Wisconsin lawmaker cites black culture in justifying rebuke

MADISON, Wis. — A Wisconsin state senator accused of using offensive language in an argument with a Milwaukee bank teller said Monday she thought she could speak that way because both of them are black and conversations in black culture are different than in other settings.

Sen. Lena Taylor, a Milwaukee Democrat, told a Wells Fargo branch teller on April 6 that he was a "good house (N-word)" because he wouldn't verify sufficient funds existed to cover a check Taylor received from a tenant, according to a police report.

The report alleges that Taylor was speaking loudly, acting aggressively, pointing at bank workers and demanding to speak to a manager. An officer wrote that he stepped between Taylor and the teller because he was afraid Taylor might hit him. Police ultimately cited her for disorderly conduct.

The Milwaukee Journal Sentinel reported that Taylor told WNOV-AM during a two-hour interview on Monday that she thought she could speak that way because both she and the teller are black and conversations within black culture are different than other conversations.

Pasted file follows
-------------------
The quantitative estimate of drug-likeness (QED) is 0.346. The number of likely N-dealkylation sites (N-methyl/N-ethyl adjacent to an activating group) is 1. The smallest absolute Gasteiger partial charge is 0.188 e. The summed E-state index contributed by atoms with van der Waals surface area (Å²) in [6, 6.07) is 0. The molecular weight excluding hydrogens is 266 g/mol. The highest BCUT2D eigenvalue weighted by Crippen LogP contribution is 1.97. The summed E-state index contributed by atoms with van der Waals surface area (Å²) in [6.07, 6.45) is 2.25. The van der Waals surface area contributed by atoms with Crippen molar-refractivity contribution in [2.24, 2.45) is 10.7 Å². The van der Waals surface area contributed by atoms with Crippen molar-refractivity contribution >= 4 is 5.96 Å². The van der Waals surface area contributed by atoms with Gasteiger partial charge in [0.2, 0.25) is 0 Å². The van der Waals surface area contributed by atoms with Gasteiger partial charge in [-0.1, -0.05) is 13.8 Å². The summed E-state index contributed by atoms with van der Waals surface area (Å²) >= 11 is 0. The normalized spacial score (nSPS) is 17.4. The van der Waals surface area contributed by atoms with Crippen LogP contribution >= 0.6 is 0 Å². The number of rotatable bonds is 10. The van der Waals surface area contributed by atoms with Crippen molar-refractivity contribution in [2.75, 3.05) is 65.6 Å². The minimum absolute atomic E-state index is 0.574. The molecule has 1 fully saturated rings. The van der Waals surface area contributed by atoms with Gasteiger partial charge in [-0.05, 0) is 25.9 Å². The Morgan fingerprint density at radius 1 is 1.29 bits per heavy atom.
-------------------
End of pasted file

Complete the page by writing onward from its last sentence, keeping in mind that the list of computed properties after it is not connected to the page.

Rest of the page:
Taylor added that she used a different phrase that sounds like "Negro."

A WNOV caller told Taylor the exchange was offensive no matter what word she used because she used the word "house." The listener asked Taylor if she felt what she said was offensive. Taylor responded by saying she didn't know how the teller felt.

Taylor said the officers at the bank overreacted. She said they were white and cultural competency isn't a strong point for the Milwaukee Police Department. A police spokeswoman didn't immediately reply to an email seeking comment.

She has pleaded not guilty to the disorderly conduct citation and has a pretrial appearance Aug. 1.

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